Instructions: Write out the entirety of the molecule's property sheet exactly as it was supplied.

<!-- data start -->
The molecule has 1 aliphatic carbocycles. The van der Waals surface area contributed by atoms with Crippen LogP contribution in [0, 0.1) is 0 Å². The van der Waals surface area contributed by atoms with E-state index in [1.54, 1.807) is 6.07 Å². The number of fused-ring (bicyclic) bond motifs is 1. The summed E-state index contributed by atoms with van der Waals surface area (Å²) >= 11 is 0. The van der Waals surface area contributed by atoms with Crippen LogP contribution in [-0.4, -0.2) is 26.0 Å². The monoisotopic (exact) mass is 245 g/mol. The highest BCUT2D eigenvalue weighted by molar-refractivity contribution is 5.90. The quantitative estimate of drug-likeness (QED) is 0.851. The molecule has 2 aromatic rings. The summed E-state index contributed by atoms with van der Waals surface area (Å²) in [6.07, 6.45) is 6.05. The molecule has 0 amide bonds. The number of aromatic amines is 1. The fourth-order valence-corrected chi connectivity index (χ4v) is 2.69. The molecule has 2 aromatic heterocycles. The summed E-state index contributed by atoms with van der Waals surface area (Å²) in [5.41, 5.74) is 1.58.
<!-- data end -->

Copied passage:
The molecule has 1 aliphatic carbocycles. The van der Waals surface area contributed by atoms with Crippen LogP contribution in [0, 0.1) is 0 Å². The van der Waals surface area contributed by atoms with E-state index in [1.54, 1.807) is 6.07 Å². The number of fused-ring (bicyclic) bond motifs is 1. The summed E-state index contributed by atoms with van der Waals surface area (Å²) >= 11 is 0. The van der Waals surface area contributed by atoms with Crippen LogP contribution in [-0.4, -0.2) is 26.0 Å². The monoisotopic (exact) mass is 245 g/mol. The highest BCUT2D eigenvalue weighted by molar-refractivity contribution is 5.90. The quantitative estimate of drug-likeness (QED) is 0.851. The molecule has 2 aromatic rings. The summed E-state index contributed by atoms with van der Waals surface area (Å²) in [6.07, 6.45) is 6.05. The molecule has 0 amide bonds. The number of aromatic amines is 1. The fourth-order valence-corrected chi connectivity index (χ4v) is 2.69. The molecule has 2 aromatic heterocycles. The summed E-state index contributed by atoms with van der Waals surface area (Å²) in [5.41, 5.74) is 1.58.